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"Love is also a verb"

Dr. Claudia MacMillan, curriculum consultant and founder of the MacMillan Institute, addressed the JHCA community at Monday’s opening ceremony on the theological virtue of love. She asked students to think about love as a verb, as opposed to a noun. Dr. MacMillan used examples from The Brothers Karamazov by Fyodor Dostoevsky and a poem attributed to Fr. Pedro Aruppe, SJ, to illustrate her ideas.
Although we often think of love as a noun, or at least as something passive that happens to us, Dr. MacMillan said that it is much better in many circumstances to think of love as a verb. Love is something that we do. In The Brothers Karamazov, many people seek the advice of the wise monk, Zosima. He says that “the experience of active love” is to “strive to love your neighbor actively and indefatigably,” or without ceasing. This is the Christian idea of love that Jesus constantly preaches in the Gospels. Love is a verb or action. It is something that we choose to do, and should choose constantly.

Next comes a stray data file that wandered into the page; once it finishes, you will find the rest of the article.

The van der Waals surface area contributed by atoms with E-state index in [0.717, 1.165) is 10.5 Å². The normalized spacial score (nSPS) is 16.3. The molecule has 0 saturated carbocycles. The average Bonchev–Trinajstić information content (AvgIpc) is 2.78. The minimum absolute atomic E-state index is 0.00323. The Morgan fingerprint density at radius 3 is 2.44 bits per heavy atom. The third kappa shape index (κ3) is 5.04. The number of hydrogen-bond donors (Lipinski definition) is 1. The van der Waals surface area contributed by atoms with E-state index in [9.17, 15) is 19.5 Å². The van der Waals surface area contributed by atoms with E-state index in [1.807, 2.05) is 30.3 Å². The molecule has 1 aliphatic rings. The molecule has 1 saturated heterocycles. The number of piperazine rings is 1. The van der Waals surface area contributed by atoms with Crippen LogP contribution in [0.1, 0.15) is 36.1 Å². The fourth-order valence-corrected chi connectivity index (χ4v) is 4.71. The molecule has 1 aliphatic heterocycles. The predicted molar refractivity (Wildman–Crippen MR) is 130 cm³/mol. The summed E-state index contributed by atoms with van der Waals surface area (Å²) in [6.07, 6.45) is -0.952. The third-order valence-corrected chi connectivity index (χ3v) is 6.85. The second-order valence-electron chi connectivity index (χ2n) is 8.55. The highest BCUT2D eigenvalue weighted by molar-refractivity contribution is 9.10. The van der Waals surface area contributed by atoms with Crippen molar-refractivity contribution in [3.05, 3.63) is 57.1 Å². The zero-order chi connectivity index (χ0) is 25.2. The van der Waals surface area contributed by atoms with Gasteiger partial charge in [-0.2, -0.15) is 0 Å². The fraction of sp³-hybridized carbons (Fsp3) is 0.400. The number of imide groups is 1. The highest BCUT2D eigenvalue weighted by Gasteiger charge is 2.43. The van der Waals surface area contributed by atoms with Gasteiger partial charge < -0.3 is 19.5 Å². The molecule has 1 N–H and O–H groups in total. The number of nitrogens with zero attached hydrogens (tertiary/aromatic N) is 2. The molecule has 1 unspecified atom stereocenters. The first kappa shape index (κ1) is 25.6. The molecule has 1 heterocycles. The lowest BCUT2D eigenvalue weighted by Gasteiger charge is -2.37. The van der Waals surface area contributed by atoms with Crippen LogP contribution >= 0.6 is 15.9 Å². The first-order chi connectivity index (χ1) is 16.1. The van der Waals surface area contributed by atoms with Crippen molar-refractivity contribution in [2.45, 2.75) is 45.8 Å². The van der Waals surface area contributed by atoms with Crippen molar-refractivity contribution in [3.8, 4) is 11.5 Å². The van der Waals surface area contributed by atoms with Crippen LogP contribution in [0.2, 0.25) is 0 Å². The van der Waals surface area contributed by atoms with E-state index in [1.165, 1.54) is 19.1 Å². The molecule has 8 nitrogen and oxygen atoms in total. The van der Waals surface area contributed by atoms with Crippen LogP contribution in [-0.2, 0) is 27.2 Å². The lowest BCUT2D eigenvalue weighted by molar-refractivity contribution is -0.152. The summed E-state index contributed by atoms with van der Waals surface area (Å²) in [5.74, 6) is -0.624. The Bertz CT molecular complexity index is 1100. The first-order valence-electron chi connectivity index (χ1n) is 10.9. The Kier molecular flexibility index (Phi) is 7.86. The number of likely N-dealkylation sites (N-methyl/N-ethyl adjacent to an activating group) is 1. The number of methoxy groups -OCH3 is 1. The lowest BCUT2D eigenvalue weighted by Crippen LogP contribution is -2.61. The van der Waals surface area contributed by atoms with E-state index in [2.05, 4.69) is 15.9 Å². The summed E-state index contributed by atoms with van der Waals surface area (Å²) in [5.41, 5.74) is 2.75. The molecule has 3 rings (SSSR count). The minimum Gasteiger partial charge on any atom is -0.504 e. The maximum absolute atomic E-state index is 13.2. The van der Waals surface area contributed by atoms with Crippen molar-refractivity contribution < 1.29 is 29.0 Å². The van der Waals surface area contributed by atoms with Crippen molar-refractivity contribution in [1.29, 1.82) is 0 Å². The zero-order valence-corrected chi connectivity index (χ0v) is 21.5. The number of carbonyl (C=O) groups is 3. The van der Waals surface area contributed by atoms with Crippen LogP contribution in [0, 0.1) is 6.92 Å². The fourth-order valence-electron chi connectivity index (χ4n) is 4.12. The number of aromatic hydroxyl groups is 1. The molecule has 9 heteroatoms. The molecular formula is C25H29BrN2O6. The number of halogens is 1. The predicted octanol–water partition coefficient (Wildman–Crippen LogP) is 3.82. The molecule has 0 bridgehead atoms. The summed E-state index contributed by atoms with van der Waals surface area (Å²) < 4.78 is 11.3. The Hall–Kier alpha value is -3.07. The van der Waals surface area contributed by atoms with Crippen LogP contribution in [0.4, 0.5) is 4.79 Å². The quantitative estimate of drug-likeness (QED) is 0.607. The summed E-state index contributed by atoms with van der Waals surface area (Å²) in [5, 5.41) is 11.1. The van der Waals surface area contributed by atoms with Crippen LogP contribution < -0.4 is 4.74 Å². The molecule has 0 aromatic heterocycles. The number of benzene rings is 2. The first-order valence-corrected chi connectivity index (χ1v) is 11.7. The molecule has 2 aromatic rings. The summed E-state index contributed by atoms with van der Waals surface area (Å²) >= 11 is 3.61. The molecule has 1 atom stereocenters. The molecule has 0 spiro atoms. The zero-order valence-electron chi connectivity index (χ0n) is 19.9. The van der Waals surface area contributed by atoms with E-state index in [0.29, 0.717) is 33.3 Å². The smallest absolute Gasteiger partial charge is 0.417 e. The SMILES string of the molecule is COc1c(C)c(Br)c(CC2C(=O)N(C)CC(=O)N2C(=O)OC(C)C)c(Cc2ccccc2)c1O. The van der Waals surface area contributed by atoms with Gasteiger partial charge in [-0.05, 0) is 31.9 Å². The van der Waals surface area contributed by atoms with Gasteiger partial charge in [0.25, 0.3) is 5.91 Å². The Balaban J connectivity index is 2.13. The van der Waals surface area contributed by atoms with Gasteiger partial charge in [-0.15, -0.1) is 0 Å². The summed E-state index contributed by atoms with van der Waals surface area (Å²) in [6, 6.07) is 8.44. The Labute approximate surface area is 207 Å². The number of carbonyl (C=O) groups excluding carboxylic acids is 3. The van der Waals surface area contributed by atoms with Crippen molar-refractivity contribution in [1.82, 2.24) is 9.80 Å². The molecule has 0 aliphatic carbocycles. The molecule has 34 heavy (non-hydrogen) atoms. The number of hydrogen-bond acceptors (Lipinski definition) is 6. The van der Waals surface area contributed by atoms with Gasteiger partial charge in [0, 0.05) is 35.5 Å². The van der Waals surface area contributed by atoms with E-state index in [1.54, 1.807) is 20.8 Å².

Dr. MacMillan ended by reciting a poem often attributed to the Jesuit priest Fr. Pedro Aruppe, entitled “Fall in Love.” It explains that what we choose to love will determine all of our other choices. Here is the poem in its entirety. 

Nothing is more practical than
finding God, than
falling in Love
in a quite absolute, final way.
What you are in love with,
what seizes your imagination, will affect everything.
It will decide
what will get you out of bed in the morning,
what you do with your evenings,
how you spend your weekends,
what you read, whom you know,
what breaks your heart,
and what amazes you with joy and gratitude.
Fall in Love, stay in love,
and it will decide everything.

Mountain Range


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